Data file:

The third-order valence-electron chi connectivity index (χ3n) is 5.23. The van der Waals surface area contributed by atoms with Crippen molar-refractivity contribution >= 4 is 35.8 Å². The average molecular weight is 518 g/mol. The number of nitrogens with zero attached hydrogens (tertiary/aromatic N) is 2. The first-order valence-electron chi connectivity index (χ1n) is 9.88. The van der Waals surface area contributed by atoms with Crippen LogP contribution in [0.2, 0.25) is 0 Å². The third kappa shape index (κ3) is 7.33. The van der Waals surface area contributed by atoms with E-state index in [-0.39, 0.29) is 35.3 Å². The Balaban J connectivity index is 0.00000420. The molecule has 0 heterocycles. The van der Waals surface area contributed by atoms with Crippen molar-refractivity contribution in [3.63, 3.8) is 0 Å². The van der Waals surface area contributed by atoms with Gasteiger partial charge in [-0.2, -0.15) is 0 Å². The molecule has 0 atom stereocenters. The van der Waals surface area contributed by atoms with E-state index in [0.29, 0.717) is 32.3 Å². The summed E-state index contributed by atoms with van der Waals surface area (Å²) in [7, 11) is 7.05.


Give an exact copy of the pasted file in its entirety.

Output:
The third-order valence-electron chi connectivity index (χ3n) is 5.23. The van der Waals surface area contributed by atoms with Crippen molar-refractivity contribution >= 4 is 35.8 Å². The average molecular weight is 518 g/mol. The number of nitrogens with zero attached hydrogens (tertiary/aromatic N) is 2. The first-order valence-electron chi connectivity index (χ1n) is 9.88. The van der Waals surface area contributed by atoms with Crippen LogP contribution in [0.2, 0.25) is 0 Å². The third kappa shape index (κ3) is 7.33. The van der Waals surface area contributed by atoms with E-state index in [-0.39, 0.29) is 35.3 Å². The Balaban J connectivity index is 0.00000420. The molecule has 0 heterocycles. The van der Waals surface area contributed by atoms with Crippen molar-refractivity contribution in [3.63, 3.8) is 0 Å². The van der Waals surface area contributed by atoms with Gasteiger partial charge in [-0.2, -0.15) is 0 Å². The molecule has 0 atom stereocenters. The van der Waals surface area contributed by atoms with E-state index in [0.29, 0.717) is 32.3 Å². The summed E-state index contributed by atoms with van der Waals surface area (Å²) in [7, 11) is 7.05.